Joan Snyder: Rosebuds & Rivers
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Joan Snyder: Rosebuds & Rivers @ Blain|Southern, Hanover Sq, London

Thu 4 Apr 2019 to Sat 11 May 2019

Joan Snyder: Rosebuds & Rivers @ Blain|Southern, Hanover Sq

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Open: 10am-6pm Mon-Fri, 10am-5pm Sat

4 Hanover Square, W1S 1BP, London West End, UK
Open: 10am-6pm Mon-Fri, 10am-5pm Sat


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Joan Snyder: Rosebuds & Rivers

London

Joan Snyder: Rosebuds & Rivers
to Sat 11 May 2019
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Blain|Southern presents Rosebuds & Rivers, Joan Snyder’s (b. 1940, New Jersey, US) first solo exhibition in the UK. Comprising new and recent paintings, the exhibition includes a group of monumental triptychs and diptychs alongside smaller-scale works. It offers an insight into the experimentation and visual language for which Snyder is celebrated.

Blain Southern London Joan Snyder 1

Blain Southern London Joan Snyder 2

Blain Southern London Joan Snyder 3

One of the pre-eminent artists of her generation, Joan Snyder made her breakthrough in the late 1960s with her ‘stroke’ paintings – a body of abstractions developed from her experiments regarding the anatomy of a painting. She painted paint strokes and other dissected parts – gestures, drips and marks – and laid them over pencilled grids, using the structures as a basis from which to compose narratives. ‘At the time my idea was to study the anatomy of a stroke, isolating them and using them much like creating a symphony or a piece of music’.

The desire to put in more, not less, to tell her stories led Snyder to break with the prevailing male-dominated abstract movements of Minimalism and Colour Field painting. She began to work from a loose grid to create mixed media paintings which she felt drew from a female sensibility: ‘… our experiences are different, our bodies are different, our lives are different and if we’re going to write or make art it’s going to be different.’ Finding a new way to ‘speak’ by using non-art materials and personal symbolism, Snyder has over the past five decades developed a distinctive visual vocabulary. ‘I speak with symbols and marks and colours and material.’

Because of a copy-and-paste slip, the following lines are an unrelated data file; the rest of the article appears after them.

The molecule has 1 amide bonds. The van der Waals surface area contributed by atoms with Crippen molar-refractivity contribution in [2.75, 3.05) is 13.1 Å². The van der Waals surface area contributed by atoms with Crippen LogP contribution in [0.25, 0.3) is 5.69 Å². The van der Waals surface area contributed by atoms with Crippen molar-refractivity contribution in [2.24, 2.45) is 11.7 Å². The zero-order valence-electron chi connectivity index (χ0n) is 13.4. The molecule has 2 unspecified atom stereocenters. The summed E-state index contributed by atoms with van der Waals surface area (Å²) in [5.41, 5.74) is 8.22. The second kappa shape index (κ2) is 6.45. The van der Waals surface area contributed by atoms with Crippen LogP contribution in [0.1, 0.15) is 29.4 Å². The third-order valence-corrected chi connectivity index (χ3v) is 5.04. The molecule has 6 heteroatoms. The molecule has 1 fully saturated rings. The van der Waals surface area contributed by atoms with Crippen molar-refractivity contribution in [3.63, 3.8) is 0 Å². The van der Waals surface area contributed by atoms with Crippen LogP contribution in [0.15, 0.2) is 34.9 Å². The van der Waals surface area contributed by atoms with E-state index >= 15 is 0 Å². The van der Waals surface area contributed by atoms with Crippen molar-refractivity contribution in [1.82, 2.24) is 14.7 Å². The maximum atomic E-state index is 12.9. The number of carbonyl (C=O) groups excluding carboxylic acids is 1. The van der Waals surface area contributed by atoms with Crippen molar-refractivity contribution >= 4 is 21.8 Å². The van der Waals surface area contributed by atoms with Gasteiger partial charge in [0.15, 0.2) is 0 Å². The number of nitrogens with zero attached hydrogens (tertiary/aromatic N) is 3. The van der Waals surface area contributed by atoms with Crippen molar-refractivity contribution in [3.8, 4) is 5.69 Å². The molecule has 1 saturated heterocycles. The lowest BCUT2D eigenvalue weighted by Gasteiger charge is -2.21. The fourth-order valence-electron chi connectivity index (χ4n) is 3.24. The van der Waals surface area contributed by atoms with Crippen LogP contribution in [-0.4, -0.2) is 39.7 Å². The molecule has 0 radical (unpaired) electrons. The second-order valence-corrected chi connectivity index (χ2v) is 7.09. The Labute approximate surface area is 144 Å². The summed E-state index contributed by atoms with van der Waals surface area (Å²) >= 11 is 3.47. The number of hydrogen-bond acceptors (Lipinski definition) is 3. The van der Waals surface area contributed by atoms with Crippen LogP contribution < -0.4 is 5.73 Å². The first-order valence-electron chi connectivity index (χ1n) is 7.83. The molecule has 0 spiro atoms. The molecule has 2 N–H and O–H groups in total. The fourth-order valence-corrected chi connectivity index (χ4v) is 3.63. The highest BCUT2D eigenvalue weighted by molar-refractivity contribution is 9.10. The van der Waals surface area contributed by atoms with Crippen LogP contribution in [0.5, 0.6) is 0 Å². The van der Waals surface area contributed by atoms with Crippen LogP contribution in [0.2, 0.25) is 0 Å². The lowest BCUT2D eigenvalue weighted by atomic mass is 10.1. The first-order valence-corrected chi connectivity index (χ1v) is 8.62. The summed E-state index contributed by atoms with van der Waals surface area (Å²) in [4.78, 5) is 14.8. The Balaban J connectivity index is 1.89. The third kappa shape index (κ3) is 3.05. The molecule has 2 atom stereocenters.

Building up surfaces with paint and organic matter, Snyder creates paintings that are narratives of both personal and shared experiences. In the largest work in the exhibition, Fragments of a Soul (2018), pieces of bark, herbs, glitter and scribbles on tiny pieces of paper form a saga of totem-like figures in a vast landscape. Chinese herbs and amber resin adorn the canvas of Floating Soul (2018); the artist describes adding scraps of paper with hidden notes as ‘almost performative’, it ‘became like the Wailing Wall for me, where I was making little notes and then pinning them on and just being caught up in that process.’

Snyder’s paintings have a profound relationship with music. Music is often part of her process and informs the structure of her paintings. During concerts, Snyder makes preparatory sketches which are annotated and revised repeatedly. These sketches can exist for several years before she commits to working on canvas. ‘There’s a lot of structure involved and a lot of thought and planning but when they happen it’s a little bit like jazz music – they really HAPPEN.’ Rose & Vine (2018) was conceived at a Philip Glass concert, where the repetition in Glass’ compositions inspired the artist to imagine how a painting of endless roses would appear.

The inspiration for Proserpina (2013) comes from a Kate McGarrigle song about a mother who loses her daughter for a third of the year to Hades in the underworld. Ceres, her mother, searches in vain, turning the fields into stone and threatening to destroy the earth in her desperation to get her daughter back. Proserpina uses scrawled words to moving effect, invoking ‘EARTH’ and ‘STONE’ and ‘HEAT’ – Snyder writes on paintings when she feels she can’t communicate any other way.

Many of Snyder’s paintings originate from sketches, but not all. Yellow Figure (2018), is a work that happened spontaneously. Composed of three figures, the painting is part of a series of works, relating to a mother- daughter saga of her own. She says of this recent work ‘I really love being in my studio as intense and difficult as the subject matter might be. I trust my process, I go on automatic pilot and use a language I’ve built up over many years. It isn’t a verbal language that can be easily described, it often is coming from the collective unconscious. You can’t always put it in words … there’s a kind of magic that happens.’

Joan Snyder, Rosebuds and Rivers, Installation View, 2019. Courtesy of the artist and Blain|Southern. Photo: Peter Mallet
 
 

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